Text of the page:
June 27, 2012 § Leave a Comment
AKA How to Name Your Needs in a Way that is Loving, Respectful, and Empathetic
In our own humanness, we have a tendency to express ourselves on a day to day basis that is violent, combative, and pushes others away.
There are so many ways to communicate in this life that it’s sometimes difficult to know what the best way is, if any. After being married to Mr. Trever O’Brien for over four years, I know that communication is extremely important and something we often try to work on. It’s definitely been the key to our “success.”
Looking back at my own personal mapping–that is, all of my life during childhood–I’ve been watching adults model communication styles that are power, manipulation, struggle, ego, control, and blame among others.
All and all, these communication styles fall under Violence.
They hurt the mind, body, soul, and spirit. That hurt causes an endless amount of issues as we grow up. Yep. We all have issues. That doesn’t mean we can’t heal those hurts by meeting our current needs.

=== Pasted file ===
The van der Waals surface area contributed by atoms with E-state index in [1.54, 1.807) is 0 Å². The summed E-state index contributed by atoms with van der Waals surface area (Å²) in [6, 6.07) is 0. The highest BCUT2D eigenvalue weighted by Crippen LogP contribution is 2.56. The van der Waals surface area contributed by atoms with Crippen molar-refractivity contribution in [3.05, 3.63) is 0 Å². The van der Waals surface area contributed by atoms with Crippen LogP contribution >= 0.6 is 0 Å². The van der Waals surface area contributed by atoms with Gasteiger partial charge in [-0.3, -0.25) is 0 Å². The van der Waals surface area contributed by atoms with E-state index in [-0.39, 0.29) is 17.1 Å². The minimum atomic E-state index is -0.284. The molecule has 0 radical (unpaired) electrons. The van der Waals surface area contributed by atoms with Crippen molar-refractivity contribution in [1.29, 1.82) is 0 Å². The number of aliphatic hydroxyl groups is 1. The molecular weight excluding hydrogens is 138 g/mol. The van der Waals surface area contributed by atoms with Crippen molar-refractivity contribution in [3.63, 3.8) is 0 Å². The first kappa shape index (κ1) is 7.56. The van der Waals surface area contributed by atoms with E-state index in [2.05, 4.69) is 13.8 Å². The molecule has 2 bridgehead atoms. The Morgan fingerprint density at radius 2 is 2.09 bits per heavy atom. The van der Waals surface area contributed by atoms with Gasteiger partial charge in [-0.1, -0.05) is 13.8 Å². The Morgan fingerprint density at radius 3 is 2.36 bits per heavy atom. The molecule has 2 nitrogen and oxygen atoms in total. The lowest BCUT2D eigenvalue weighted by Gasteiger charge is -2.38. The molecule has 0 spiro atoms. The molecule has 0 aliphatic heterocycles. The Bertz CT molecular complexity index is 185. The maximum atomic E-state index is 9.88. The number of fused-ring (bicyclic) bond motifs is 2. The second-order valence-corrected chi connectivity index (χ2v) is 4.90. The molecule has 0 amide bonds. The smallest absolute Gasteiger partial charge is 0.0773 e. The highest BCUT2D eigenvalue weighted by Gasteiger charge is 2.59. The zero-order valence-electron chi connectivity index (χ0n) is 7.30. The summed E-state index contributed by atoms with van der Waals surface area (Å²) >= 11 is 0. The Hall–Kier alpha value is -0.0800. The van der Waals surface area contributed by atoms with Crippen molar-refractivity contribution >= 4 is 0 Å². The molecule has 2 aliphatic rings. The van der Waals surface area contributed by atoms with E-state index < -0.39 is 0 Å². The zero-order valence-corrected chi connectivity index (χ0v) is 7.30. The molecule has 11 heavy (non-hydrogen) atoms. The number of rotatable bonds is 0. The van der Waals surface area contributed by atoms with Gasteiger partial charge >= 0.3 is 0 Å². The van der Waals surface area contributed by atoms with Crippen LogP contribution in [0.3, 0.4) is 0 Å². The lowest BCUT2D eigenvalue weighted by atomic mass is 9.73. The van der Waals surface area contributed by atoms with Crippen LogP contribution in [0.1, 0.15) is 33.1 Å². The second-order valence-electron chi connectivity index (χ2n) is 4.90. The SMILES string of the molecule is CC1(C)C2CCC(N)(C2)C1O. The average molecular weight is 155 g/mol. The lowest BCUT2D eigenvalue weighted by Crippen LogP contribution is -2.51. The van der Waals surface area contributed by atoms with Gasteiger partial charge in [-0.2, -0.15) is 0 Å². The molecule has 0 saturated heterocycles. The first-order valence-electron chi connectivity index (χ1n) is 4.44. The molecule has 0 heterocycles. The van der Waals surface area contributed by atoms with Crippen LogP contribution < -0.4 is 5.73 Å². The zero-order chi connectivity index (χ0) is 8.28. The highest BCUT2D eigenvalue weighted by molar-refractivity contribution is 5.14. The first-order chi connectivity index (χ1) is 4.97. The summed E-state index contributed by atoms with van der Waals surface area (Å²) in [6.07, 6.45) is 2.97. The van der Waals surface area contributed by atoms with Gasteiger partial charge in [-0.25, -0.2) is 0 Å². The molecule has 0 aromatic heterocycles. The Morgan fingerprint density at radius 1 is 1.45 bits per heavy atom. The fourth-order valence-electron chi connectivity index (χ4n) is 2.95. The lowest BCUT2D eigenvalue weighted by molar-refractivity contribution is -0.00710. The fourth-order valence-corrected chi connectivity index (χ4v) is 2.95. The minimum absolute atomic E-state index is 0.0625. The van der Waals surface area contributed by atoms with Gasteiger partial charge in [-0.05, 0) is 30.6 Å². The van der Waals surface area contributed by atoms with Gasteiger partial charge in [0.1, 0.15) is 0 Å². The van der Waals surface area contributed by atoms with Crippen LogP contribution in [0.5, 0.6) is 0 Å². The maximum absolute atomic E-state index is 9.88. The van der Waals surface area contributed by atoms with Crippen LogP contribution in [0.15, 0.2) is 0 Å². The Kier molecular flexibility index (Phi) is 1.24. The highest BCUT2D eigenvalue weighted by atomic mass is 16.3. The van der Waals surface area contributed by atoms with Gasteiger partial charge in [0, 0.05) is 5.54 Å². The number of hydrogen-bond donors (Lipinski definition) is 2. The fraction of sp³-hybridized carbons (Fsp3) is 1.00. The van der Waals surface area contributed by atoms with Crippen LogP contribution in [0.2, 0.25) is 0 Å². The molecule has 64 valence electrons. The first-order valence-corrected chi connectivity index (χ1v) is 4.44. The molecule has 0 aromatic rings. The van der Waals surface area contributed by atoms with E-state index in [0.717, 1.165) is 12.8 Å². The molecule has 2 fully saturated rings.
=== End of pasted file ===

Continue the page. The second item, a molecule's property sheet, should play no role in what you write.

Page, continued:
That’s the glorious thing: Our needs can be communicated through Nonviolent Communication (NVC) in a way that is beneficial to meeting those needs.
We miss the mark with each other and step into violent communication when we don’t name our specific need. Without that specific goal in mind, without it being out on the table, we are destroying our relationships and connection with one another rather than building them up.
Let’s put it this way: We have to know somewhere deep down inside that using aggression by flipping someone off while driving will never get our needs met or cause us to feel any happier. And in the end, that’s the hope that each one of us desires.
To get our needs met.
We need to get back to the root of simply knowing the real need of our hearts and naming it. It’s as simple as that. Forget the “I feel” statements. You really just need the trash taken out. I need the trash taken out, would you mind ________________ . (Watching the kids while I do it, taking it out for me before you have a shower, helping me take it down because I have two bags now.)
Where do you start?
• Work through any underlying mind clutter.
• Get to the root of the anger and/or depression.
• Be clear about your own needs before expressing them in a violent manner.
• Make sure you’re regulated (here’s some great tips on self-regulating)
Now you’re ready to define and name your need. As simple as this task may seem, it makes a world of difference in your every day life. It’s a practice of mindfulness, of walking in light. Name that need. You’ll be the better person for it.